Prudence, meaning the ability to govern and discipline oneself by the use of reason is one of the Cardinal virtues.
According to Wikipedia, “in modern English, the word has become increasingly synonymous with caution. In this sense, prudence names a reluctance to take risks, which remains a virtue with respect to unnecessary risks”.
According to St. Thomas Aquinas....“it is the charioteer of the virtues. It is the practical wisdom that forms and guides our conscience and our ability to make choices.”
Damaris Zehner writing for the ‘Internet Monk’ website has a more contemporary view of prudence: “it is not just the careful, almost miserly, meting out of money, time, and self; it is ‘right reason in action’.........without prudence we would neither recognise the right nor choose to do it.”
Today, prudence has become a watchword of politicians as they grapple with the complexity of global economic uncertainty.
The politician we probably most associate with prudence is Gordon Brown during his time as Chancellor of the Exchequer.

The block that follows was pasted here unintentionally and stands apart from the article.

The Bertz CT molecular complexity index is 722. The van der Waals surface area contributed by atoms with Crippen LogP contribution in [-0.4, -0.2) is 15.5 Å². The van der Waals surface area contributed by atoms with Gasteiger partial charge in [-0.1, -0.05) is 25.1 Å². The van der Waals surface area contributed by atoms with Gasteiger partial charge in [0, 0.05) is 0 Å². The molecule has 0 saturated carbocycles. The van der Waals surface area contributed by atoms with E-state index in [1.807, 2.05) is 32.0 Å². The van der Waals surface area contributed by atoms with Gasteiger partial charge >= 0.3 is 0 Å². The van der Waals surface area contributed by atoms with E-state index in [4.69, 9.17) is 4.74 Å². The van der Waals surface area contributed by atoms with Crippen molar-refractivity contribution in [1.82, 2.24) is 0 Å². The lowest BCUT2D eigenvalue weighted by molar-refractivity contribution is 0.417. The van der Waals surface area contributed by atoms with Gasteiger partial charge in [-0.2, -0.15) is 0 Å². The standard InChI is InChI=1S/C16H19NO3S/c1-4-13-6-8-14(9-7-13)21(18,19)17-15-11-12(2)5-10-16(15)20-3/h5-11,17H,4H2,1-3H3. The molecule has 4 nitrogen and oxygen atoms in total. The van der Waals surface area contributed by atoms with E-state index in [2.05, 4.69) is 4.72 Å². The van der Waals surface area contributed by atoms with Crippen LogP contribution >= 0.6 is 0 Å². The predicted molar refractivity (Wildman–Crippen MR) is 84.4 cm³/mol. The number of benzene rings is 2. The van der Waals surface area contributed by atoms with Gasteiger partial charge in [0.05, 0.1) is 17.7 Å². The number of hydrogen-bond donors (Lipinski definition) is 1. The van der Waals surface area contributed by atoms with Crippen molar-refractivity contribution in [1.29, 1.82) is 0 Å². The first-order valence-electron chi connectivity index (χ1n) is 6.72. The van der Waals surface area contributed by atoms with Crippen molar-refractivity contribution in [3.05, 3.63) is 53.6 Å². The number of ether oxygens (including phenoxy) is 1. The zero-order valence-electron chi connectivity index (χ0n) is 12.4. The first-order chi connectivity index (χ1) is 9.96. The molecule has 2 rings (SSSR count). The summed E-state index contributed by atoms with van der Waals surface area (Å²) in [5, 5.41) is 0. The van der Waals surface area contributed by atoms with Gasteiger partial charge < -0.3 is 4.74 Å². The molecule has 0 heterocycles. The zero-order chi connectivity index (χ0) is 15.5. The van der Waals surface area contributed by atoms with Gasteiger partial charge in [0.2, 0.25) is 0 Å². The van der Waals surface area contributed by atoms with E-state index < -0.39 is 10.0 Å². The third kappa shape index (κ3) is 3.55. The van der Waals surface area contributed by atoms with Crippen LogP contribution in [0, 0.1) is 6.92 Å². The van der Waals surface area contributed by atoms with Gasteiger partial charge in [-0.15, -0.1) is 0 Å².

In his first budget speech, Brown laid out his credentials as the ‘Iron Chancellor’ when he said: “my first rule – the golden rule – ensures that over the economic cycle the Government will borrow only to invest, and that current spending will be met from taxation.” In his second budget speech, he reiterated his goal stating, “I said that this would be a Budget based on prudence for a purpose and that guides us also in our approach to public spending”.
Sadly things went awry for Gordon Brown when he became Prime Minister. His Government failed to maintain a grip public spending. The end result was a humiliating defeat in the 2010 General Election. As a Prime Minister, Mr Brown was anything but prudent.
The Bible, particularly the book of Proverbs contains many references to the virtue of prudence.........
‘I, wisdom, dwell with prudence, and I find knowledge and discretion.’
‘In everything the prudent acts with knowledge, but a fool flaunts his folly.’
‘The prudent sees danger and hides himself, but the simple go on and suffer for it.’
‘A fool despises his father's instruction, but whoever heeds reproof is prudent.’
These proverbs are simply excellent advice for successful living. When prudence is consistently put into practice by individuals, difficulties can be anticipated and avoided.